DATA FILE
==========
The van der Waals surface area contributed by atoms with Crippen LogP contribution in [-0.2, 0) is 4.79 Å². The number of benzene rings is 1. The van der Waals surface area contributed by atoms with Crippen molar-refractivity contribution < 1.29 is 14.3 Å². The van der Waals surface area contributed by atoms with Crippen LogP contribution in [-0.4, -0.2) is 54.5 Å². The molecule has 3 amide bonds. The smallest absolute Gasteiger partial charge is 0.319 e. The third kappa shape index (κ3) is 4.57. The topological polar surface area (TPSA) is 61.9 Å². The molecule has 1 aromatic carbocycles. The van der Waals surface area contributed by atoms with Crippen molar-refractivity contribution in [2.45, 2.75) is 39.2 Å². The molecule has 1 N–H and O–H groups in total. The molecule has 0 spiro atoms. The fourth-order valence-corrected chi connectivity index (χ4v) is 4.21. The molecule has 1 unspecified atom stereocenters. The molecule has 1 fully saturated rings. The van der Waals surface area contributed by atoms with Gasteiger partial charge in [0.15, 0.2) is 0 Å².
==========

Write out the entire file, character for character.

The van der Waals surface area contributed by atoms with Crippen LogP contribution in [-0.2, 0) is 4.79 Å². The number of benzene rings is 1. The van der Waals surface area contributed by atoms with Crippen molar-refractivity contribution < 1.29 is 14.3 Å². The van der Waals surface area contributed by atoms with Crippen LogP contribution in [-0.4, -0.2) is 54.5 Å². The molecule has 3 amide bonds. The smallest absolute Gasteiger partial charge is 0.319 e. The third kappa shape index (κ3) is 4.57. The topological polar surface area (TPSA) is 61.9 Å². The molecule has 1 aromatic carbocycles. The van der Waals surface area contributed by atoms with Crippen molar-refractivity contribution in [2.45, 2.75) is 39.2 Å². The molecule has 1 N–H and O–H groups in total. The molecule has 0 spiro atoms. The fourth-order valence-corrected chi connectivity index (χ4v) is 4.21. The molecule has 1 unspecified atom stereocenters. The molecule has 1 fully saturated rings. The van der Waals surface area contributed by atoms with Gasteiger partial charge in [0.15, 0.2) is 0 Å².